I understand your imaginative story, and I doubt Miss Muffet and I would get along very well, especially as curds of whey do nothing for me. Yet one aspect has been overlooked. You see, while Miss Muffet was out and about distributing her ill-formed opinion, Little Jack Horner had pulled his thumb out of his plum long enough to watch the show, and had formulated quite a contrary opinion to that of Miss Muffet. So he got out of his corner to offer others his opinion. Watching the two of them, Mary, of contrary fame, pondered both viewpoints while in her garden, and decided to question them both. She remained undecided, although thoughtfully considering Jack's perspective as the better reasoned. Soon many of the residents within the fairy tale community and extended suburbs of children's tales were seen engaged in discussions, and yes, some arguments, over a show that hadn't been shown for more years than most of them wished to be considered old. Still, some voices were more strident than others. Some new residents fell sway to the strident; others held back and heard many before settling on an opinion of their choosing. And some even said, "Who cares? It was so long ago. Let's go to a movie."

:) you started it!

Scapegoating damages and cheats the scapegoater just as much as it damages the target(s) of their animosity.


Yes, to this!

One aspect not covered by the story above is how long a fan has been in fandom. It is a topic that lately has begun to interest me. Life stages, if you will, of a fan in fandom. Layered on top of years in fandom is likely to be age at entering fandom, and age at discovering BATB. For some who have been in a long time, there is probably much less inclination to discuss what has been discussed, probably ad nauseum, once again. They may not even read others discussion. All their questions have been answered in their minds, and may coincide or not coincide with any else's. Some fans rarely watch the show any more, or if at all, it may be one or two favorite episodes. Many now look upon fandom as extended family, and family with shared values. While I may not agree with how someone views a particular character, I can say that I have never met as large a group of people with whom I share so many values and outlooks. It is amazing to me how good BATB is as a people-filter. I rarely experience foot-in-mouth disease talking with this group as I do any number of other people I meet.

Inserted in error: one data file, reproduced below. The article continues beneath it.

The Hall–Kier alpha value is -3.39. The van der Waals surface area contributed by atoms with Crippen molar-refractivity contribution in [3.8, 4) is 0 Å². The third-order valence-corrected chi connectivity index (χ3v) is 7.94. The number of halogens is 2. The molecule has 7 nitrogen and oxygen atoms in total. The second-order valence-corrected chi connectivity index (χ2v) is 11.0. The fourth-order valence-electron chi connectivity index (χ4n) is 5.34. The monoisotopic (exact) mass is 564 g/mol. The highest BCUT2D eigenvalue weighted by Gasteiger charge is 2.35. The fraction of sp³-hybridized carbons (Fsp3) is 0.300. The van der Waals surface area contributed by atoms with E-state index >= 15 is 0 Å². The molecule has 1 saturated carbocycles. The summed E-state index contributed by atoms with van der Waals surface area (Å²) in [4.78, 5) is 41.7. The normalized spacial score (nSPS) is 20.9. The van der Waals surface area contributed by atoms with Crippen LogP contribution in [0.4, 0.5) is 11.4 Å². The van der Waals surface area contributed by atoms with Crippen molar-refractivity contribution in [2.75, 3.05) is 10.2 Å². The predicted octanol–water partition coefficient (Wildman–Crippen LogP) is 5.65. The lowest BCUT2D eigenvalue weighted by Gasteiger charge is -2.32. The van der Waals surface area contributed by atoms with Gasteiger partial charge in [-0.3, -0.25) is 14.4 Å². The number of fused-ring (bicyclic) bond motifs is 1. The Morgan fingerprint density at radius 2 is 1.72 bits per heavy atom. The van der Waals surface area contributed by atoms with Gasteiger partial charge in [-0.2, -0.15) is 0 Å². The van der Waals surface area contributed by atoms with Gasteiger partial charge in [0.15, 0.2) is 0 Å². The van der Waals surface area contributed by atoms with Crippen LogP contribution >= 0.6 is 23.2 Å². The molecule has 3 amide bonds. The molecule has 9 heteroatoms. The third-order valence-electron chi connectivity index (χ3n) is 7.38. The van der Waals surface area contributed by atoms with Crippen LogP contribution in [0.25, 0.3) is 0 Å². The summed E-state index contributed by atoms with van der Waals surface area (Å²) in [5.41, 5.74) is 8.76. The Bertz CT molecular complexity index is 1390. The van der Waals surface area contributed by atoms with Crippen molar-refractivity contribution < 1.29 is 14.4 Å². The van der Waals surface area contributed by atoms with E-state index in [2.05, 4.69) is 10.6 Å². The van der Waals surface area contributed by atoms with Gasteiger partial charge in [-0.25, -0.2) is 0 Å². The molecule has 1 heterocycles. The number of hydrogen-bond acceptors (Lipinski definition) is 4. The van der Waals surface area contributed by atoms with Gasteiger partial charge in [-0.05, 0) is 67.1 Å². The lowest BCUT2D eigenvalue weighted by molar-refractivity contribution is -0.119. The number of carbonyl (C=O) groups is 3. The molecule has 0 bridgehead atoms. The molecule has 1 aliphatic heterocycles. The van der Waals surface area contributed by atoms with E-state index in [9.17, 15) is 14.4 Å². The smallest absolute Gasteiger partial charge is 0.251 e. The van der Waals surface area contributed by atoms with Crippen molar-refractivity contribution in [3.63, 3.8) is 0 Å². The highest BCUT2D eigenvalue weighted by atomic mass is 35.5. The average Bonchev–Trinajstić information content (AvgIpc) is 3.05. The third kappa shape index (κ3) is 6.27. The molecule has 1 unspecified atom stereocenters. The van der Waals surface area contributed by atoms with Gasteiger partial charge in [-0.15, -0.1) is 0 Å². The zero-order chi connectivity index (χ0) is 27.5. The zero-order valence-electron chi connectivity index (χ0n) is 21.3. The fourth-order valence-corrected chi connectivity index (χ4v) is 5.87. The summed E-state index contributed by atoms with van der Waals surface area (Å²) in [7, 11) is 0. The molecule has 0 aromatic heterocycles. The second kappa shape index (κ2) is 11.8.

Others new to the show are likely agog by what they've seen, and are hungry for connection so they may discuss and delve. Sometimes these newer fans awaken some of the more reposed fans. And then real life factors in for everyone, changing patterns, lessening time and in some instances, contact is lost. Some get re-introduced at a later point, and perhaps find an initial rush similar to when they first discovered the show. But now, being older, they also notice and question other things than they did before. All of this ebbs and flows around fandom. For a show's fandom to have survived this long, when it didn't have a franchise behind it propelling it onto new and greater versions, is testament to the core of the story and values contained therein (IMO). Although a few of us during winterfest did come up with some darn good logical sequels to this show!

My cup is still half full I guess, in how I view this issue. I think there is enough robust discussion, and thoughtfully written fanfic to keep the core alive and apparent to others. Just as many fans apparently were extremely upset with Linda for leaving, they have now mostly let go of that anger. Hopefully, many of those gave serious consideration about their extreme reaction to an actress in a TV show to see aspects of themselves that needed nurturing and tending. I only know what finding this fandom has meant for me and my own development and growth.

Poor S! I'm afraid we did it again.

Pat

User avatar
Zara
Posts: 594
Joined: Fri Mar 01, 2013 11:53 am
Location: Pacific Northwest, USA
Contact:

Re: How we see Father

Postby Zara » Wed Feb 12, 2014 10:56 pm

I regret offering my illustration.

Pat wrote:I think there is enough robust discussion, and thoughtfully written fanfic to keep the core alive and apparent to others.


I am happy for you, that you find it so. Truly, my friend. I wish you well. I think, though, that the living and apparent core you and others are enjoying must have nothing to do with the Dream that nourishes me. Your Enough = Zara's Famine. I have no idea whatsoever how to explain the difference between our universes. I only know the difference is there. It's a very important difference because the way we approach the story, and the way we treat the characters in the story, reveals the way we will tend to approach real life and the way we will treat real people. I cannot--will not--abandon the story's Dream of love and beauty for the unlovely core this fandom chooses to exalt. And I am not willing to linger in a setting that will starve my soul to death.

Best wishes,

Zara


Return to “WHAT DO YOU THINK?”

Who is online

Users browsing this forum: No registered users and 1 guest